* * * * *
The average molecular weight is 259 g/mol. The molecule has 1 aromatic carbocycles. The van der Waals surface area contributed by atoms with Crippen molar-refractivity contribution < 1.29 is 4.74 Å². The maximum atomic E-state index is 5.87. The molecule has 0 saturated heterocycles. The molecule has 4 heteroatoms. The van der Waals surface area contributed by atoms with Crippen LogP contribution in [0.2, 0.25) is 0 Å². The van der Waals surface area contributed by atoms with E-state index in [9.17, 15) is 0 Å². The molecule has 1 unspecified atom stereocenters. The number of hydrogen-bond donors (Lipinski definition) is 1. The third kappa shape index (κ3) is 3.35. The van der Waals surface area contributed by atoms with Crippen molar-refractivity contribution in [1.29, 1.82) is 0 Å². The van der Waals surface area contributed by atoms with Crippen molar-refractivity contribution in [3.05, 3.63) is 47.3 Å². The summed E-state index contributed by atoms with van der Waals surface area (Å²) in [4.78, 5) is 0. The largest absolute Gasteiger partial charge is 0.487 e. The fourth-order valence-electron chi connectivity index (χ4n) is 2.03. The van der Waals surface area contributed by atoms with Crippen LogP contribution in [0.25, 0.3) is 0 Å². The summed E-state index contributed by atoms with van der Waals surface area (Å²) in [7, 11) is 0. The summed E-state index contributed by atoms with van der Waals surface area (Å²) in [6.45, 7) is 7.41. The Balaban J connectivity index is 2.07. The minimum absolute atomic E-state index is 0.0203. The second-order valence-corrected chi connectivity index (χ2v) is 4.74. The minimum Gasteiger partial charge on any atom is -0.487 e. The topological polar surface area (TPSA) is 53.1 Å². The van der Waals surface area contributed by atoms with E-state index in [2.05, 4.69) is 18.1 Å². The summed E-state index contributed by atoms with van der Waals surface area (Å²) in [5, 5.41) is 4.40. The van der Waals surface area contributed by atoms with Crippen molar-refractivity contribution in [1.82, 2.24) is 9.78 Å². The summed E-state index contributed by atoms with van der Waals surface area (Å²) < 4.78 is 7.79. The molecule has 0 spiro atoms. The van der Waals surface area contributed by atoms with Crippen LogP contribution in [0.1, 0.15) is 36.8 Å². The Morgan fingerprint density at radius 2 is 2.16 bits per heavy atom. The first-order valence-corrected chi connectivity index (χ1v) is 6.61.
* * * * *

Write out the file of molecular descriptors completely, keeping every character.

The average molecular weight is 259 g/mol. The molecule has 1 aromatic carbocycles. The van der Waals surface area contributed by atoms with Crippen molar-refractivity contribution < 1.29 is 4.74 Å². The maximum atomic E-state index is 5.87. The molecule has 0 saturated heterocycles. The molecule has 4 heteroatoms. The van der Waals surface area contributed by atoms with Crippen LogP contribution in [0.2, 0.25) is 0 Å². The van der Waals surface area contributed by atoms with E-state index in [9.17, 15) is 0 Å². The molecule has 1 unspecified atom stereocenters. The number of hydrogen-bond donors (Lipinski definition) is 1. The third kappa shape index (κ3) is 3.35. The van der Waals surface area contributed by atoms with Crippen molar-refractivity contribution in [1.29, 1.82) is 0 Å². The van der Waals surface area contributed by atoms with Crippen molar-refractivity contribution in [3.05, 3.63) is 47.3 Å². The summed E-state index contributed by atoms with van der Waals surface area (Å²) in [4.78, 5) is 0. The largest absolute Gasteiger partial charge is 0.487 e. The fourth-order valence-electron chi connectivity index (χ4n) is 2.03. The van der Waals surface area contributed by atoms with Crippen LogP contribution in [0.25, 0.3) is 0 Å². The summed E-state index contributed by atoms with van der Waals surface area (Å²) in [7, 11) is 0. The summed E-state index contributed by atoms with van der Waals surface area (Å²) in [6.45, 7) is 7.41. The Balaban J connectivity index is 2.07. The minimum absolute atomic E-state index is 0.0203. The second-order valence-corrected chi connectivity index (χ2v) is 4.74. The minimum Gasteiger partial charge on any atom is -0.487 e. The topological polar surface area (TPSA) is 53.1 Å². The van der Waals surface area contributed by atoms with E-state index in [2.05, 4.69) is 18.1 Å². The summed E-state index contributed by atoms with van der Waals surface area (Å²) in [5, 5.41) is 4.40. The van der Waals surface area contributed by atoms with Crippen molar-refractivity contribution in [1.82, 2.24) is 9.78 Å². The summed E-state index contributed by atoms with van der Waals surface area (Å²) < 4.78 is 7.79. The molecule has 0 spiro atoms. The van der Waals surface area contributed by atoms with Crippen LogP contribution in [0.1, 0.15) is 36.8 Å². The Morgan fingerprint density at radius 2 is 2.16 bits per heavy atom. The first-order valence-corrected chi connectivity index (χ1v) is 6.61.